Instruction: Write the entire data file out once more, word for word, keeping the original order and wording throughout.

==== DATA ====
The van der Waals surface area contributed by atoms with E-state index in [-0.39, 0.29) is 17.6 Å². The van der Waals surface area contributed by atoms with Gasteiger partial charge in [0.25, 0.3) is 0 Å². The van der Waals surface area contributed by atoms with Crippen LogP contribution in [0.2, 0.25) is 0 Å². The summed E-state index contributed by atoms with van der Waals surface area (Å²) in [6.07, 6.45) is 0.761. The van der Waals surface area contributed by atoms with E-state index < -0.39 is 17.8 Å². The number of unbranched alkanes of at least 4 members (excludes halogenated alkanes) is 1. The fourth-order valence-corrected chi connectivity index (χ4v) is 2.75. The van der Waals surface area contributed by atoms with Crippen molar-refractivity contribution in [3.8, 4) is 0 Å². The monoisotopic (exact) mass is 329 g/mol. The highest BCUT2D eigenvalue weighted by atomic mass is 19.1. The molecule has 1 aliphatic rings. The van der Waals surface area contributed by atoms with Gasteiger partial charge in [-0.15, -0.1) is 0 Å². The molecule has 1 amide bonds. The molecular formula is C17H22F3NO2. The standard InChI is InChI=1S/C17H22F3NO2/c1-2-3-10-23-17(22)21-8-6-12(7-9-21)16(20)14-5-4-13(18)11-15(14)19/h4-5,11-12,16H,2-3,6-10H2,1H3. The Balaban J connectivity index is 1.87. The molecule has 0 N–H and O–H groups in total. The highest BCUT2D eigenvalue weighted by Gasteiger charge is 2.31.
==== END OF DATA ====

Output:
The van der Waals surface area contributed by atoms with E-state index in [-0.39, 0.29) is 17.6 Å². The van der Waals surface area contributed by atoms with Gasteiger partial charge in [0.25, 0.3) is 0 Å². The van der Waals surface area contributed by atoms with Crippen LogP contribution in [0.2, 0.25) is 0 Å². The summed E-state index contributed by atoms with van der Waals surface area (Å²) in [6.07, 6.45) is 0.761. The van der Waals surface area contributed by atoms with E-state index < -0.39 is 17.8 Å². The number of unbranched alkanes of at least 4 members (excludes halogenated alkanes) is 1. The fourth-order valence-corrected chi connectivity index (χ4v) is 2.75. The van der Waals surface area contributed by atoms with Crippen molar-refractivity contribution in [3.8, 4) is 0 Å². The monoisotopic (exact) mass is 329 g/mol. The highest BCUT2D eigenvalue weighted by atomic mass is 19.1. The molecule has 1 aliphatic rings. The van der Waals surface area contributed by atoms with Gasteiger partial charge in [-0.15, -0.1) is 0 Å². The molecule has 1 amide bonds. The molecular formula is C17H22F3NO2. The standard InChI is InChI=1S/C17H22F3NO2/c1-2-3-10-23-17(22)21-8-6-12(7-9-21)16(20)14-5-4-13(18)11-15(14)19/h4-5,11-12,16H,2-3,6-10H2,1H3. The Balaban J connectivity index is 1.87. The molecule has 0 N–H and O–H groups in total. The highest BCUT2D eigenvalue weighted by Gasteiger charge is 2.31.